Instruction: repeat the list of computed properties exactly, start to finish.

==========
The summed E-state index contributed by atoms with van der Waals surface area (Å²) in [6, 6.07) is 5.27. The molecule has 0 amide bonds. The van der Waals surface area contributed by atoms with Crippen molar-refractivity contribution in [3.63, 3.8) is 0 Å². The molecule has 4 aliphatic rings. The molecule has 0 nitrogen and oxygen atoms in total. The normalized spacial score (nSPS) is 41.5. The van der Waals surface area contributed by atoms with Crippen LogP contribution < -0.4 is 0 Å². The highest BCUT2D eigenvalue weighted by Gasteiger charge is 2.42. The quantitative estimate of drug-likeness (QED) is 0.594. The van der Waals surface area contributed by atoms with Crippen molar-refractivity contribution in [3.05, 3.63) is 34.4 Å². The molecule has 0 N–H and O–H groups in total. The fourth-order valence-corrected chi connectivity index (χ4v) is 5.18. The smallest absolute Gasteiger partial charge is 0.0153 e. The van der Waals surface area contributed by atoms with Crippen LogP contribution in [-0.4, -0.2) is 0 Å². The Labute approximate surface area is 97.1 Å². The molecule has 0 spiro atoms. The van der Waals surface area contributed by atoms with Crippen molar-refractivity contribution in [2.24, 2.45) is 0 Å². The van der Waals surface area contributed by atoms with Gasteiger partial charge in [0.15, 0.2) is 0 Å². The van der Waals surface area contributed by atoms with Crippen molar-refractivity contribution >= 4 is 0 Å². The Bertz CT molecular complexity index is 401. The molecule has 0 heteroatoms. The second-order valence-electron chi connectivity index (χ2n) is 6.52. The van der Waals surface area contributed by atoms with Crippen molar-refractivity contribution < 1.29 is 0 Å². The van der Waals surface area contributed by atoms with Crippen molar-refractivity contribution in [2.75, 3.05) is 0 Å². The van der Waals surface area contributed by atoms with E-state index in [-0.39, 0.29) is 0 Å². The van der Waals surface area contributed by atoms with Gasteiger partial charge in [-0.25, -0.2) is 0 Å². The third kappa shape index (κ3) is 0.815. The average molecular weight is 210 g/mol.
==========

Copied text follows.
The summed E-state index contributed by atoms with van der Waals surface area (Å²) in [6, 6.07) is 5.27. The molecule has 0 amide bonds. The van der Waals surface area contributed by atoms with Crippen molar-refractivity contribution in [3.63, 3.8) is 0 Å². The molecule has 4 aliphatic rings. The molecule has 0 nitrogen and oxygen atoms in total. The normalized spacial score (nSPS) is 41.5. The van der Waals surface area contributed by atoms with Crippen LogP contribution < -0.4 is 0 Å². The highest BCUT2D eigenvalue weighted by Gasteiger charge is 2.42. The quantitative estimate of drug-likeness (QED) is 0.594. The van der Waals surface area contributed by atoms with Crippen molar-refractivity contribution in [3.05, 3.63) is 34.4 Å². The molecule has 0 N–H and O–H groups in total. The fourth-order valence-corrected chi connectivity index (χ4v) is 5.18. The smallest absolute Gasteiger partial charge is 0.0153 e. The van der Waals surface area contributed by atoms with Crippen LogP contribution in [-0.4, -0.2) is 0 Å². The Labute approximate surface area is 97.1 Å². The molecule has 0 spiro atoms. The van der Waals surface area contributed by atoms with Crippen molar-refractivity contribution in [2.24, 2.45) is 0 Å². The van der Waals surface area contributed by atoms with Gasteiger partial charge in [0.15, 0.2) is 0 Å². The van der Waals surface area contributed by atoms with Crippen molar-refractivity contribution >= 4 is 0 Å². The Bertz CT molecular complexity index is 401. The molecule has 0 heteroatoms. The second-order valence-electron chi connectivity index (χ2n) is 6.52. The van der Waals surface area contributed by atoms with Crippen molar-refractivity contribution < 1.29 is 0 Å². The van der Waals surface area contributed by atoms with Crippen molar-refractivity contribution in [2.75, 3.05) is 0 Å². The van der Waals surface area contributed by atoms with E-state index in [-0.39, 0.29) is 0 Å². The van der Waals surface area contributed by atoms with Gasteiger partial charge in [-0.25, -0.2) is 0 Å². The third kappa shape index (κ3) is 0.815. The average molecular weight is 210 g/mol.